If you’re going bald, you’re far from alone. Nearly 70% of American men experience some amount of noticeable hair loss by their mid-30’s, according to the American Hair Loss Association. By age 50, about 85% of men’s hair is significantly thinning. And sure, you can always shave your head and let bygones be bygones. But many men love a full mane, making hair loss “a disease of the spirit” that leaves sufferers vulnerable to dropping cash on treatments that often leave them disappointed, says Spencer Kobren, founder of the American Hair Loss Association and the International Alliance of Hair Restoration Surgeons. So what causes hair loss, and is there anything you can do to prevent it?
“Ninety-nine percent of all products and services that claim to stop, prevent, or treat hair loss don't work,” Kobren says. He notes that social media has attracted additional “medical misinformation and phony, bogus products and services.” These products don’t get at the root of the problem. But there are real ways to prevent hair loss, once you cut through all the BS. This is what you need to know.
Types of Hair Loss
The most common type of hair loss is called androgenic alopecia, which is sometimes referred to as “male” or “female” pattern baldness, depending on the sex of the person who has it. This condition, which affects about 98% of people with hair loss, is caused by a combination of genetics and levels of androgens, a type of sex hormone. The main “culprit” of male pattern baldness (including a receding hairline) is dihydrotestosterone, a byproduct of testosterone that “shrinks hair follicles of those who are genetically predisposed,” Kobren says.
Alopecia areata universalis is far rarer, with fewer than 200,000 people living with it in the United States. “It’s a very difficult disease to treat,” Kobren says. Its exact cause is unknown. However, researchers think that the condition, which causes the complete loss of hair on the scalp and body, occurs when someone’s immune system “mistakenly attacks the hair follicles,” according to the National Institutes of Health’s Genetic and Rare Diseases Information Center. This type of hair loss often results in bald patches, and their hair that regrows may stay intact or may be lost again.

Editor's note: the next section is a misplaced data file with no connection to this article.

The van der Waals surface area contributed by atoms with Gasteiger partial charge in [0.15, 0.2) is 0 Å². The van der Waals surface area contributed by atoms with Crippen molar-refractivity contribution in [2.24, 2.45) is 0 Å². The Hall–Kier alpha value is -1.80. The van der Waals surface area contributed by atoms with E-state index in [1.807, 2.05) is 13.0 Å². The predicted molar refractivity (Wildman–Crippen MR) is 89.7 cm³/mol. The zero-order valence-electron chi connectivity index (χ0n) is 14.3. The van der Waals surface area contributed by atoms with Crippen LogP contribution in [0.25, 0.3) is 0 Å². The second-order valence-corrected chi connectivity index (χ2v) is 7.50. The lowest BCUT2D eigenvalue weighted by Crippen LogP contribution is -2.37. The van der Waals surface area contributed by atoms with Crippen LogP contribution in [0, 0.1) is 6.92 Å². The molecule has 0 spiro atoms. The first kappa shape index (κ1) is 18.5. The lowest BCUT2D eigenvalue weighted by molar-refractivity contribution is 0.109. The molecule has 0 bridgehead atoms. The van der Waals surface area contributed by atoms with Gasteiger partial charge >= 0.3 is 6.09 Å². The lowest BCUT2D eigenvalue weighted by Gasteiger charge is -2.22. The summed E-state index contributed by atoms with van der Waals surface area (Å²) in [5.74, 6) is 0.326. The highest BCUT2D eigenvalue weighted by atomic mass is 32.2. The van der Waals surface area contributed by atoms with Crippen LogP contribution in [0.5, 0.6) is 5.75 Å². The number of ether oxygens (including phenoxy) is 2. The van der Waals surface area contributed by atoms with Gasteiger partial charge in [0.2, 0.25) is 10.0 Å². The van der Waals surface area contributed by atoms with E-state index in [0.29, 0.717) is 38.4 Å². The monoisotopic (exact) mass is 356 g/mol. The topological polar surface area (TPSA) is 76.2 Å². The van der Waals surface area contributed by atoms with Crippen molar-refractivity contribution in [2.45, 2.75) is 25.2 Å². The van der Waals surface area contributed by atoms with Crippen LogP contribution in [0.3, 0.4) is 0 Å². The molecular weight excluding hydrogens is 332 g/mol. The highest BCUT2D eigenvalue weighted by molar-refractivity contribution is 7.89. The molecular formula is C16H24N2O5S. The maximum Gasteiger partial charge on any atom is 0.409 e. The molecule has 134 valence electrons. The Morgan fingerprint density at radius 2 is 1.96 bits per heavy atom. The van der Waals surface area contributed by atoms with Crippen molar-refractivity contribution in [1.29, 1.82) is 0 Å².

Traction alopecia is hair loss caused by frequently wearing hairstyles that create a lot of pulling on the hair and scalp, such as heavy braids or tight ponytails. “That causes a type of scarring alopecia. And once that happens — once the scalp and the hair follicles are damaged to that degree — hair no longer grows,” Kobren says. As many as half of all Black women experience this type of hair loss, according to Johns Hopkins Medicine. But there are steps people can take to prevent or slow traction alopecia, such as wearing looser braids or dreadlocks and removing braids, weaves, and extensions within a certain time period (three months for braids; two months for the other styles).
How to Stop Hair Loss
If you’re noticing hair loss, “don’t panic,” Kobren says. Bring the issue up with your doctor so they can determine what’s causing the hair loss and discuss treatment options with you.
If you’re hoping to to manage hair loss with medication, “early intervention is key,” Kobren says. A few different types of medications are available, including finasteride and minoxidil. Other medications are also sometimes used off-label. It’s important to buy these medications through a physician rather than purchasing them from an online supplier, because the latter could switch the type of generic you receive without telling you, which could impact the effectiveness of the treatment, Kobren notes.
Hair transplant surgery “is a last resort,” he says. Two types of hair restoration procedures are currently available, but 70% of people who have them end up with results that make them feel anywhere from “dissatisfied” to “disfigured.” These surgeries also typically aren’t covered by insurance unless the hair loss is due to a severe injury.
An alternative to treating hair loss is embracing it. “Shave your head and see how you fare, if you can deal with that,” Kobren says. “Because the road to recovery and trying to treat hair loss, whether it's surgical procedures or even FDA-approved medication, that's a long road and it's a real commitment.”